Knowing where hidden toxins lay is the first step. It’s time to educate yourself on common toxins you may be exposed to during spring cleaning, your daily routine, or as a result of consumer products. 

What Poisonous Toxins Should I be Worried about?

When you hear the word “poison” your mind may jump to insecticides, rodent repellent, iron poisoning, or other more common and publicized issues. Poison can be found all throughout the home, whether in the form of naturally occurring toxins or human engineered chemicals. For ease of information, we’ve separated these toxins into common places they’ve been found.

Toxins in Building Materials 

Minerals found in construction materials are often toxic to humans, especially when airborne. Worries of lead paint and asbestos in the walls of your home may seem like a relic of times gone by, but they can still pose a danger to your family in the present day. Even though these materials are not commonly used in new construction, renovations that may uncover or destroy these minerals can lead to health problems for you and your family. It’s important to keep the paint and insulation of houses built before the 1980’s in good repair, as they’re most likely to contain toxins. Additionally, if your house is exposed to a natural disaster, rebuilding, or additions, be sure to contact an abatement professional before beginning your construction.

Toxins in Cosmetics & Body Products

Sometimes, the things we put directly on our bodies can be the most dangerous. Chemicals found in makeup, baby powder, and sunscreen can be very harmful to the human body. Asbestos, also mentioned above, has recently been confirmed by the FDA to be present in certain products from children’s makeup brand, Claire’s. It’s also been found in baby powder manufactured by Johnson & Johnson. Asbestos can cause serious respiratory issues like mesothelioma cancer and is a known carcinogen.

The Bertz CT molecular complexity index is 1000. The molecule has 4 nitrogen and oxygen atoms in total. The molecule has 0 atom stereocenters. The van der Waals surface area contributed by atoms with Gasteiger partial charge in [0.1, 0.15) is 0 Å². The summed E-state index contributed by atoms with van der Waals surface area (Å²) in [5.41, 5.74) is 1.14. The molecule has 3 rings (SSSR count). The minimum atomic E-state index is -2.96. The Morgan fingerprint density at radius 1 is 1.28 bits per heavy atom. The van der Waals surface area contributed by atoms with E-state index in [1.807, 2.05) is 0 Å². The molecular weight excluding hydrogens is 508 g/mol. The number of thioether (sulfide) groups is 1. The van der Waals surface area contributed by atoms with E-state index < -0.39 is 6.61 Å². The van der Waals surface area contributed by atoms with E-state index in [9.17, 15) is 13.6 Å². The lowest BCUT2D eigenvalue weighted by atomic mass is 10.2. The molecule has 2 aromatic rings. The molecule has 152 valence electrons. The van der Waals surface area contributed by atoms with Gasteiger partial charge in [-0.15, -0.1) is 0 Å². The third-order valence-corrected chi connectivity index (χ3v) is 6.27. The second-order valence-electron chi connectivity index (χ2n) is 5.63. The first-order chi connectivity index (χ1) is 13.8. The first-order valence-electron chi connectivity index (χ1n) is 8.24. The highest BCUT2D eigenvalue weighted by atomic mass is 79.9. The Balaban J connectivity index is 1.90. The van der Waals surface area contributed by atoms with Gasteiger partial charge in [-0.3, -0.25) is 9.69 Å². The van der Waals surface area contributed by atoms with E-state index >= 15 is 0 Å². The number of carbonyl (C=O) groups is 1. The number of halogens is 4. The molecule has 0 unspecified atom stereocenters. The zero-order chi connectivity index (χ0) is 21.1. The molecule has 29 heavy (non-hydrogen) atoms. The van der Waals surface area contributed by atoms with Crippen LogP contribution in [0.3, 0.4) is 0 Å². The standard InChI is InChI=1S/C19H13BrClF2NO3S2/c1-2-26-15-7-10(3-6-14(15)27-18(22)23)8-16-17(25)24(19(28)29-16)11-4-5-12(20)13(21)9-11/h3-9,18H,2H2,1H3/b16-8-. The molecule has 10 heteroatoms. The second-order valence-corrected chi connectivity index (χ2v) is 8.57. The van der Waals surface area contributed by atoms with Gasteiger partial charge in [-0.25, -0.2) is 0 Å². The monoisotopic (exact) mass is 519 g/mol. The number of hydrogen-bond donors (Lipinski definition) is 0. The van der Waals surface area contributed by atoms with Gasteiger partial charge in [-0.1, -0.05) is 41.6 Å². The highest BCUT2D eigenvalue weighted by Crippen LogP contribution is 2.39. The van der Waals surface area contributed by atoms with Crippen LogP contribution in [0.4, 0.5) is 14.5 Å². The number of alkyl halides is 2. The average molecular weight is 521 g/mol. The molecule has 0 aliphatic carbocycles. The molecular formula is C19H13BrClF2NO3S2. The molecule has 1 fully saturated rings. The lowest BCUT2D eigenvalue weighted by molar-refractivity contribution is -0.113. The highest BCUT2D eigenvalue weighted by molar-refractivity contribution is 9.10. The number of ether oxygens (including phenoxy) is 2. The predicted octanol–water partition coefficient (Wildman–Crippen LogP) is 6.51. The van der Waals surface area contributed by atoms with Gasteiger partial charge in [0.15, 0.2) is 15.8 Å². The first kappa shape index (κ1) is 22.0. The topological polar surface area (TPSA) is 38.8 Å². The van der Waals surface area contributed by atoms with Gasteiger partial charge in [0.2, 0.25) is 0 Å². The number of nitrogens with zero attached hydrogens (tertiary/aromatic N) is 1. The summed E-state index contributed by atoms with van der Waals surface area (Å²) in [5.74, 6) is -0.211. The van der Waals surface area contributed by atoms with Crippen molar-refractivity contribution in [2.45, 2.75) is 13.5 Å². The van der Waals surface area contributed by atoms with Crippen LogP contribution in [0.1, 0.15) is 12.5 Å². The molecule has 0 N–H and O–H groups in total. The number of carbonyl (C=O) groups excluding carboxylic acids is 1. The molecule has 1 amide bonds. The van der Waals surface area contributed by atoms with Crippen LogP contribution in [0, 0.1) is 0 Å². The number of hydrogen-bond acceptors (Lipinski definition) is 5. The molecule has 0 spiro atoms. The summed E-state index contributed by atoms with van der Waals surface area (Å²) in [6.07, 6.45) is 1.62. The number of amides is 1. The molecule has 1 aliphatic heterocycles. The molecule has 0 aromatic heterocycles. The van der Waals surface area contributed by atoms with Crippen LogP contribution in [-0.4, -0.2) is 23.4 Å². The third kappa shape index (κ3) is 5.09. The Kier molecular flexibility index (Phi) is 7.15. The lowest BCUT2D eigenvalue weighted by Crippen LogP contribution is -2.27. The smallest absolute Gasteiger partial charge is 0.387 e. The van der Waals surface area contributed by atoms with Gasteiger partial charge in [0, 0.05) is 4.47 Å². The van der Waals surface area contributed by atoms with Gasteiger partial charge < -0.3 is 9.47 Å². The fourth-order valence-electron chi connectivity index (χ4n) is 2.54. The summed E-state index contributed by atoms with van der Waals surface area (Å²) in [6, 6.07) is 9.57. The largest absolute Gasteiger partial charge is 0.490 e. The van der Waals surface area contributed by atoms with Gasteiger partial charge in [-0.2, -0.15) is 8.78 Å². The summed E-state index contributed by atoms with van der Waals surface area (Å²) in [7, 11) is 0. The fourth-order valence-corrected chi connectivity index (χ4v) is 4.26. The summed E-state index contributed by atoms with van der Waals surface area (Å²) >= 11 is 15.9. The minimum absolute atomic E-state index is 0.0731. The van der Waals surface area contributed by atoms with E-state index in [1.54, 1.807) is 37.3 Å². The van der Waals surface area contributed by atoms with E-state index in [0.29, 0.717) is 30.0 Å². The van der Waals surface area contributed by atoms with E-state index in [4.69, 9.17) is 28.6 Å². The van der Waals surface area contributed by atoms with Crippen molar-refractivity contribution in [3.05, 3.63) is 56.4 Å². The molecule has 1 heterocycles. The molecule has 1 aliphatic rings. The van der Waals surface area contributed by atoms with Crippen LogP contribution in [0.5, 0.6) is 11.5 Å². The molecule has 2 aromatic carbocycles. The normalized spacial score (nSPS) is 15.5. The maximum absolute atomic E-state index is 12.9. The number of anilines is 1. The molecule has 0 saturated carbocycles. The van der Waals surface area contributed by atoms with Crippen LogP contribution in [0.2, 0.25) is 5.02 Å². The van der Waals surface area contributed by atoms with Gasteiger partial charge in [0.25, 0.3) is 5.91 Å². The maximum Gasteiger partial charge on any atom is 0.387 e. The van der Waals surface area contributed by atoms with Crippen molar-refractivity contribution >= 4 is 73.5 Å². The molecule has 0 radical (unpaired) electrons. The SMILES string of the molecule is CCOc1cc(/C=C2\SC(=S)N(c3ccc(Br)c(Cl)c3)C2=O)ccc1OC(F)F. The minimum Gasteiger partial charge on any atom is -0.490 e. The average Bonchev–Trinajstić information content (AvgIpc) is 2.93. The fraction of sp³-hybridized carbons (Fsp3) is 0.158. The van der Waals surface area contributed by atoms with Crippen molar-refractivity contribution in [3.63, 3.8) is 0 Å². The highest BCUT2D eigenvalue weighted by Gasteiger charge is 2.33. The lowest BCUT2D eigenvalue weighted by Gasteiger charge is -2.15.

Substandard or mass-produced makeup may also be home to parabens, which can lead to hormone disruption and even breast cancer, in concentrated amounts. The Scientific American reported that 90% of grocery items contain “measurable amounts of parabens”, so avoiding them wherever you can by switching to more natural brands can reduce the effect of parabens in the bloodstream.

Toxins in Plastics

Though becoming less common, Bisphenol A, more commonly known as BPA, is used in some plastic packaging and may seep into our food. Microwaving plastics or putting them in the dishwasher can result in the release of BPA into food, since the heat helps to breakdown the resin. Though the FDA has reported that these are usually in small quantities, BPA can pose a risk to our internal organs and the development of children and fetuses. Avoid these toxic consequences by buying food not packaged in plastics and storing leftovers in glass, ceramic, or non-plastic-coated metal containers.

How do I move forward?

Of course, these are not the only toxins to be aware of, so be sure to do your research on common toxins you may encounter in your daily life. Taking the time to avoid these materials could be the difference in your child’s development, your avoidance of a cancer diagnosis, and even the health of your pets. When in doubt, consult health sources that you trust and err on the side of caution.

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Sarah Wolverton contributor

Read more on: Household Safety